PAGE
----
Oct 12, 2018 - 10 months ago
By Supply Post
Equipping construction machines with a digital voice has brought a new level of productivity to an international energy project piping gas from the Caspian Sea to Europe.
Volvo A30F machines are used to transport blasted rock and soil in Albania
The project (TAP) is scheduled to cost 4.5 billion euros and covers 878 km both onshore and under the sea, from Greece to Italy. French-based international pipeline contractor SPIECAPAG is carrying out the onshore work of 187 km across Greece and 215 km through Albania. When complete, the pipeline will open up a huge new source of natural gas to markets across the whole of Europe.
Many of these regions are currently dependent on just a single source for their gas, leaving them vulnerable to disruptions in supply. In the case of Albania, which is not even on the gas grid, the country relies solely on coal and oil to meet its energy needs. But the potential to integrate this pipeline with a wider network is set to fuel economic growth, diversify energy supply and provide greater energy security. Given the scale of connecting gas supply routes across three countries, TAP is also one of the most complex energy value chains ever developed.
For a project of this size every second counts – and being able to avoid machine breakdowns is of vital importance. But TAP has been able to report zero engine failures on one sprawling stretch of pipeline in Albania, partly thanks to the introduction of a suite of telematics on every Volvo machine operating across the region.
Since September 2016, Proactive Monitoring has been active on all 91 of TAP’s new machines in Albania (eight EC300DL excavators, 57 EC380D/El excavators, 16 EC480D/ELs excavators and 10 A30F articulated haulers). Proactive Monitoring, an intelligent telematics system provided by Volvo Construction Equipment (Volvo CE) allows its machines to communicate with workers on and off site. It works behind the scenes to monitor all aspects of machine health, sift through thousands of codes and alarms and highlight only the most relevant.
Rodrigo Konda, Director of Global Key Accounts at Volvo CE, said: “We have tremendous support from our Hub West Aftermarket Team, as well as our local dealers T&C and Saracakis. The combination of having local technicians on site, a stock of spare parts and the right training to cope with any challenge allows us to efficiently manage this large fleet. But Proactive Monitoring was the icing on the cake to make sure our local team was able to immediately investigate and pinpoint any problem. SPIECAPAG is impressed that we are able to spot and fix the problems so quickly and secure maximum uptime for their fleet.”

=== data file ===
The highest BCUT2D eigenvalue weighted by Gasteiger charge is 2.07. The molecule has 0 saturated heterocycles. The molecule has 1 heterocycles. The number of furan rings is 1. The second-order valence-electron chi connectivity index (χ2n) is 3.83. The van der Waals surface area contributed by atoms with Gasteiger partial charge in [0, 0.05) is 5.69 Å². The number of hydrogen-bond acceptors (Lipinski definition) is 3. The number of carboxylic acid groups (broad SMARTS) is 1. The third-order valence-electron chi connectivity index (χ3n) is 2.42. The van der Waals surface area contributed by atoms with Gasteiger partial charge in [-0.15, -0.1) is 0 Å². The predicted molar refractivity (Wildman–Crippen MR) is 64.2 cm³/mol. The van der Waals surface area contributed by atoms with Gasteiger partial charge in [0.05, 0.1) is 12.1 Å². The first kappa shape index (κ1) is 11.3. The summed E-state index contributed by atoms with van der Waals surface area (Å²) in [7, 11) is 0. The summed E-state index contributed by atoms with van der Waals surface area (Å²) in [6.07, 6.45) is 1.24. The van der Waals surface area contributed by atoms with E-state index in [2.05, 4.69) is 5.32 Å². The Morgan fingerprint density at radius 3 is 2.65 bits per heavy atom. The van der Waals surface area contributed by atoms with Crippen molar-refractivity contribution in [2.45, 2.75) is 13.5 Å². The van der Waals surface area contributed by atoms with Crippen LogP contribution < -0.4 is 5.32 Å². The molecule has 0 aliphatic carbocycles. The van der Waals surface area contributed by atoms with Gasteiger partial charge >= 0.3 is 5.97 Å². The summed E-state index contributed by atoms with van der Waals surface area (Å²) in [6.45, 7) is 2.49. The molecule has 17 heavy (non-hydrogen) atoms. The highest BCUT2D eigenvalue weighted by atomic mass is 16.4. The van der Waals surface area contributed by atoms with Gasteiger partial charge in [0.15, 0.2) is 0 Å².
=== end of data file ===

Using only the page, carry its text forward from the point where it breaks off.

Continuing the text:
Once built, this section in Albania will be a gamechanger for the region. Approximately 215 km long, starting at Bilisht Qendër in the Korça region, on the border with Greece, TAP’s landfall in Albania will be located 17 km north-west of Fier, up to 400 meters inland from the shoreline, with the offshore section in Albanian territorial waters set to be about 37 km. In its entirety, TAP will offer a direct and cost-effective transportation route opening up the vital 3,500-kilometer-long Southern Gas Corridor.
The route through Albania is a particularly demanding environment for construction and problems could easily occur. An issue with a machine’s engine or the fuel system, for example, might not be spotted until it breaks down – causing the machine to be put out of action until it’s fixed and triggering costly repairs. But on a fleet this size the data available can be overwhelming.
Abhijit Menon, Product Manager for the Proactive Monitoring Service, says: “The ambition has always been to improve dealer efficiency. Traditional monitoring systems risk information overload, making it almost impossible to work through all the monitoring signals and error codes – and spot the issues that really matter. Instead the dealer can now provide a complete one-stop-shop solution for data management.”
The provision of clean natural gas through TAP will go a long way to meet Europe’s growing energy demand. With an initial capacity to deliver 10 billion cubic meters (bcm) – sufficient to meet the needs of 7 million homes in Europe – it is essential that construction of this pipeline is efficient, reliable and free from expensive delays. Improving machine communication through an intelligent monitoring system like this has allowed this pipeline to ensure new gas supply routes come sooner rather than later.